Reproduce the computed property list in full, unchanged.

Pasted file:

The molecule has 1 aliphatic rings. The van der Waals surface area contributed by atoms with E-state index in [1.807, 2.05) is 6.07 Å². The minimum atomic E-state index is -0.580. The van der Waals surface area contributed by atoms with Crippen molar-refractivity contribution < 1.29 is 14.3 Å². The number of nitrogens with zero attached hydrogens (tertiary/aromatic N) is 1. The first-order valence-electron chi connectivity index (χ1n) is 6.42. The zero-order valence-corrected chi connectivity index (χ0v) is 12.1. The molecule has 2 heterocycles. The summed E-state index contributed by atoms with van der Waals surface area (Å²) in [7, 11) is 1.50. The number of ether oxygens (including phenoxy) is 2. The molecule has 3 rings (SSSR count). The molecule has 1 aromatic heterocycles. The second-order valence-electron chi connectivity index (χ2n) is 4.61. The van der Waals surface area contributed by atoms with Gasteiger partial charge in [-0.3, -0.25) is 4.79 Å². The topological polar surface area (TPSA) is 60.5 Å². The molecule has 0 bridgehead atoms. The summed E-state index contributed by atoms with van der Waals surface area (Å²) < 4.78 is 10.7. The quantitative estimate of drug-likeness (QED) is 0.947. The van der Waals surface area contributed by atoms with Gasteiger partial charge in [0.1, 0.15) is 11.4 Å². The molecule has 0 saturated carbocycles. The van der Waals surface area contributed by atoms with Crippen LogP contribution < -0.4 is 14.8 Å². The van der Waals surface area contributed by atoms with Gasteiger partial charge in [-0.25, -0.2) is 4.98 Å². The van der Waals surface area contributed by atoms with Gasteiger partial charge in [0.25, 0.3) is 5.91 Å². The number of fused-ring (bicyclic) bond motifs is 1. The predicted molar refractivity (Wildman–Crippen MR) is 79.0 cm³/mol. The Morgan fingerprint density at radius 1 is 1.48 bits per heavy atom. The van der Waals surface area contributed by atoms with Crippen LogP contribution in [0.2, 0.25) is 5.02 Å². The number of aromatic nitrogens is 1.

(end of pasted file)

The molecule has 1 aliphatic rings. The van der Waals surface area contributed by atoms with E-state index in [1.807, 2.05) is 6.07 Å². The minimum atomic E-state index is -0.580. The van der Waals surface area contributed by atoms with Crippen molar-refractivity contribution < 1.29 is 14.3 Å². The number of nitrogens with zero attached hydrogens (tertiary/aromatic N) is 1. The first-order valence-electron chi connectivity index (χ1n) is 6.42. The zero-order valence-corrected chi connectivity index (χ0v) is 12.1. The molecule has 2 heterocycles. The summed E-state index contributed by atoms with van der Waals surface area (Å²) in [7, 11) is 1.50. The number of ether oxygens (including phenoxy) is 2. The molecule has 3 rings (SSSR count). The molecule has 1 aromatic heterocycles. The second-order valence-electron chi connectivity index (χ2n) is 4.61. The van der Waals surface area contributed by atoms with Gasteiger partial charge in [-0.3, -0.25) is 4.79 Å². The topological polar surface area (TPSA) is 60.5 Å². The molecule has 0 bridgehead atoms. The summed E-state index contributed by atoms with van der Waals surface area (Å²) < 4.78 is 10.7. The quantitative estimate of drug-likeness (QED) is 0.947. The van der Waals surface area contributed by atoms with Gasteiger partial charge in [0.1, 0.15) is 11.4 Å². The molecule has 0 saturated carbocycles. The van der Waals surface area contributed by atoms with Crippen LogP contribution < -0.4 is 14.8 Å². The van der Waals surface area contributed by atoms with Gasteiger partial charge in [-0.25, -0.2) is 4.98 Å². The van der Waals surface area contributed by atoms with Gasteiger partial charge in [0.25, 0.3) is 5.91 Å². The number of fused-ring (bicyclic) bond motifs is 1. The predicted molar refractivity (Wildman–Crippen MR) is 79.0 cm³/mol. The Morgan fingerprint density at radius 1 is 1.48 bits per heavy atom. The van der Waals surface area contributed by atoms with Crippen LogP contribution in [0.2, 0.25) is 5.02 Å². The number of aromatic nitrogens is 1.